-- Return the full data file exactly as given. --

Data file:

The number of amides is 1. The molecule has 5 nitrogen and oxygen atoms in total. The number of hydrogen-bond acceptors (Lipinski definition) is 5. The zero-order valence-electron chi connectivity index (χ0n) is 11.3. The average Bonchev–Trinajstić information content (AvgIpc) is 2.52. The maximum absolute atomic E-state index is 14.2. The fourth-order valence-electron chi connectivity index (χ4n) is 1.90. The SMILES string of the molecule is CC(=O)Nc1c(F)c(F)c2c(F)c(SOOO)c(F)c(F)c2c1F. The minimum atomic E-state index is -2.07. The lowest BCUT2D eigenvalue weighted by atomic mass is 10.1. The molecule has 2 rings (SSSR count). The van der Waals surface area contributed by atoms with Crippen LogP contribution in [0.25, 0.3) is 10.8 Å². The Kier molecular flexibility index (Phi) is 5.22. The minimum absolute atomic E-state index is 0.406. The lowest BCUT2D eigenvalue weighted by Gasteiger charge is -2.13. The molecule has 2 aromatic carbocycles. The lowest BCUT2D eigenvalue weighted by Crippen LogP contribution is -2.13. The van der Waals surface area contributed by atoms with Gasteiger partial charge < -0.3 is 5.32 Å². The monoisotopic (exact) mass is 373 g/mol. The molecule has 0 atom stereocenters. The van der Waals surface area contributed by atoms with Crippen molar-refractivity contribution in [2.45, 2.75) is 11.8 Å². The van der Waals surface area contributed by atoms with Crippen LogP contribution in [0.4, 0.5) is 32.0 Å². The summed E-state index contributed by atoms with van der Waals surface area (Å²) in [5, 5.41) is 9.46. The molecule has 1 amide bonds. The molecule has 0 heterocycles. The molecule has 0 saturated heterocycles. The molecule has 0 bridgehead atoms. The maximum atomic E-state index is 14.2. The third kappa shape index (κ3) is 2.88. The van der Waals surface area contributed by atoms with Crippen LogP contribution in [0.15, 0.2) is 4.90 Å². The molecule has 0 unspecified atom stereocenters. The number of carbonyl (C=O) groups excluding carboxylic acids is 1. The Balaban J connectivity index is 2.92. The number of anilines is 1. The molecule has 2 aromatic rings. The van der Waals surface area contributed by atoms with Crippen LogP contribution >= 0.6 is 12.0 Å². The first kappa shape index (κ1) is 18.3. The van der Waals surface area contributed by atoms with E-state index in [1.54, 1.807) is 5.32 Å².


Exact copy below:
The number of amides is 1. The molecule has 5 nitrogen and oxygen atoms in total. The number of hydrogen-bond acceptors (Lipinski definition) is 5. The zero-order valence-electron chi connectivity index (χ0n) is 11.3. The average Bonchev–Trinajstić information content (AvgIpc) is 2.52. The maximum absolute atomic E-state index is 14.2. The fourth-order valence-electron chi connectivity index (χ4n) is 1.90. The SMILES string of the molecule is CC(=O)Nc1c(F)c(F)c2c(F)c(SOOO)c(F)c(F)c2c1F. The minimum atomic E-state index is -2.07. The lowest BCUT2D eigenvalue weighted by atomic mass is 10.1. The molecule has 2 rings (SSSR count). The van der Waals surface area contributed by atoms with Crippen LogP contribution in [0.25, 0.3) is 10.8 Å². The Kier molecular flexibility index (Phi) is 5.22. The minimum absolute atomic E-state index is 0.406. The lowest BCUT2D eigenvalue weighted by Gasteiger charge is -2.13. The molecule has 2 aromatic carbocycles. The lowest BCUT2D eigenvalue weighted by Crippen LogP contribution is -2.13. The van der Waals surface area contributed by atoms with Gasteiger partial charge < -0.3 is 5.32 Å². The monoisotopic (exact) mass is 373 g/mol. The molecule has 0 atom stereocenters. The van der Waals surface area contributed by atoms with Crippen molar-refractivity contribution in [2.45, 2.75) is 11.8 Å². The van der Waals surface area contributed by atoms with Crippen LogP contribution in [0.4, 0.5) is 32.0 Å². The summed E-state index contributed by atoms with van der Waals surface area (Å²) in [5, 5.41) is 9.46. The molecule has 1 amide bonds. The molecule has 0 heterocycles. The molecule has 0 saturated heterocycles. The molecule has 0 bridgehead atoms. The maximum atomic E-state index is 14.2. The third kappa shape index (κ3) is 2.88. The van der Waals surface area contributed by atoms with Crippen LogP contribution in [0.15, 0.2) is 4.90 Å². The molecule has 0 unspecified atom stereocenters. The number of carbonyl (C=O) groups excluding carboxylic acids is 1. The Balaban J connectivity index is 2.92. The number of anilines is 1. The molecule has 2 aromatic rings. The van der Waals surface area contributed by atoms with Crippen LogP contribution >= 0.6 is 12.0 Å². The first kappa shape index (κ1) is 18.3. The van der Waals surface area contributed by atoms with E-state index in [1.54, 1.807) is 5.32 Å².